Monday, 10 October 2011
Review: Running on the Cracks - Julia Donaldson
Extent: 256 pages
Pub Date: 2nd March 2009
Leo’s running from her past. Finlay’s running into trouble. Together, they stumble into a crazy new world of secrets, lies, and Chinese food.
But someone is on Leo’s trail...
When I was a kid, I always thought that running away would be a really glamorous and exciting thing to do so I have a strange attraction to runaway stories that still lingers into my adult years. Of course, the truth is, it’s not glamorous and exciting at all. It’s incredibly dangerous and as such is an extremely desperate act, especially when performed by a child, and Julia Donaldson has really excelled in capturing the dark side of running away while painting wonderful silver linings onto Leo’s plight. It’s hard to imagine someone who writes brilliant picture books could turn her hand to something much more threatening but clearly Julia’s story toolbox is well stocked.
From the first instant I met her, I fell in love with Leo. She’s one of those heroines who takes action at every turn and is courageous in the true sense that she knows there are things that are more important than fear. She’s a real survivor and that is what I really love in a lead character. I think it’s probably best to describe the other characters in this book as “a motley crew”. Julia Donaldson has written a rainbow of characters that you know you would find if you took a slice out of society in any large city. It’s almost as if her research consisted of going and sitting in a park one day and copying down every character she found walking by.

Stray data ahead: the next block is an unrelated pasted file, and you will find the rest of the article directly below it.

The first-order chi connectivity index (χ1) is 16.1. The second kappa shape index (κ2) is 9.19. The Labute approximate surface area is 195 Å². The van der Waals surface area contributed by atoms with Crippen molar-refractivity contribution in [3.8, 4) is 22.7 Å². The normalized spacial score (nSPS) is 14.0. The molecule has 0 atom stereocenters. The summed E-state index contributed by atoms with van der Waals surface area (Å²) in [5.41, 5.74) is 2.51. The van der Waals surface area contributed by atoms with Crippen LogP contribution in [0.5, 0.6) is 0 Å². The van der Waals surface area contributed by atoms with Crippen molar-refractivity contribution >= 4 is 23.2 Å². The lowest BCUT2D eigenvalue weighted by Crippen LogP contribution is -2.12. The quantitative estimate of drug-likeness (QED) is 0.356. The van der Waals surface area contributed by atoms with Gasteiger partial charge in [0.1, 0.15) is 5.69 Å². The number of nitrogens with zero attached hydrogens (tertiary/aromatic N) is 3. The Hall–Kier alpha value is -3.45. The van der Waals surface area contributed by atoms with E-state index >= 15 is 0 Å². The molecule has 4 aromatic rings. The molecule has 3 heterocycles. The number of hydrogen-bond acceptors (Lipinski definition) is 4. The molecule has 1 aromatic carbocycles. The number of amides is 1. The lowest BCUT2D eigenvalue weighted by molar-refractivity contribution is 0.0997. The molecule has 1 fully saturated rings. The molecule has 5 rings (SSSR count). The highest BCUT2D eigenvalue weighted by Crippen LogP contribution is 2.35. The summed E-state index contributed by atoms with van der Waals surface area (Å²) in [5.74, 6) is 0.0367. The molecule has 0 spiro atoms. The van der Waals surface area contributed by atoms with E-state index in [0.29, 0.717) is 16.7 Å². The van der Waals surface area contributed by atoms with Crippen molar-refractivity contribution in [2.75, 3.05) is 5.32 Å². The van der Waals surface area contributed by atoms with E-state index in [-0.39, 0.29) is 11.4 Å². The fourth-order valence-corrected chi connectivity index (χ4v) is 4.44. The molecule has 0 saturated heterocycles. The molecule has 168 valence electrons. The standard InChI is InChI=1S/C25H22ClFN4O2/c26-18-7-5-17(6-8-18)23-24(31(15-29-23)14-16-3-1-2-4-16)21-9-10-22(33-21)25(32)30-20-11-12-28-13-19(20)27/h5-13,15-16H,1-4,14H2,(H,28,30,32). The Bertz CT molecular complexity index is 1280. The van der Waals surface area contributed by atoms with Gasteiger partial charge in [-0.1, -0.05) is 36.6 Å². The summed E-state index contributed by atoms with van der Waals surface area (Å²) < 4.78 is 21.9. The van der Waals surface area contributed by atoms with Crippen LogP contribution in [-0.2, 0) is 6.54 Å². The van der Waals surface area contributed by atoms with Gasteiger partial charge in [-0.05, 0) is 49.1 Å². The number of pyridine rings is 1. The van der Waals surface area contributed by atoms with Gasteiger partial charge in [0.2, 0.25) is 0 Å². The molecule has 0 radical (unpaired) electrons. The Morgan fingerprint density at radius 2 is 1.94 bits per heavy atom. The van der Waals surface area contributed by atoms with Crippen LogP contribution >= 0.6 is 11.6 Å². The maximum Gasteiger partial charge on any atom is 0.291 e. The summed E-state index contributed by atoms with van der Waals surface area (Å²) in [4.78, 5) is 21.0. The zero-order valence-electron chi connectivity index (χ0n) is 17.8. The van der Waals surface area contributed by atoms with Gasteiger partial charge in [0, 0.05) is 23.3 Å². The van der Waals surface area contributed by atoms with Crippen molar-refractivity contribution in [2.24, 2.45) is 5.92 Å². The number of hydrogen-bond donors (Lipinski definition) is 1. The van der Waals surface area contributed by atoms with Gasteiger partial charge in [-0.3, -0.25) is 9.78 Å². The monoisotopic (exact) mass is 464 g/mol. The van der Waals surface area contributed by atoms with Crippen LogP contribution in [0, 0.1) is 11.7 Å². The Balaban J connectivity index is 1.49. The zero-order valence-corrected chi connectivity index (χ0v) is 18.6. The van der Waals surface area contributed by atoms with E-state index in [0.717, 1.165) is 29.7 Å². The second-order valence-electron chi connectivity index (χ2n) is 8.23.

It’s not just great characters that make this book, however, there’s a real intelligence in the writing. A teen or older reader would probably recognise quite soon that underneath all the colours of the characters and the bright spots of hope, something very sinister is lurking. Uncle John is not just any old bad guy, he is the worst kind of predator and his short chapters dotted throughout the book are a real anchor to the story. If you were feeling uplifted at the end of the preceding chapter it won’t last long as you feel even your internal organs repelling against this man and the worst kind of dread runs down your spine. A bad guy rarely truly gives me the creeps – mostly because I love a good baddy! – but here is one that had my toes curling in revulsion. Mary makes for another sinister element in this story. Although she starts the story well and takes Leo in, she becomes increasingly unbalanced and spirals into an unpredictable and unstable character that threatens Leo’s safety and success.
I think what really makes this story is that it is so realistic – nothing is hard to believe and it has its foundation in a shocking truth that haunts too many children and teens today. That’s what I think young adult books should be all about: telling the truth, helping growing minds to explore and deal with both the good and bad forces in life. The characters are colourful, the writing clever and there’s a beautiful circularity to the story that goes a long way towards healing the wounds that the plot opens in your mind. A really worthwhile read!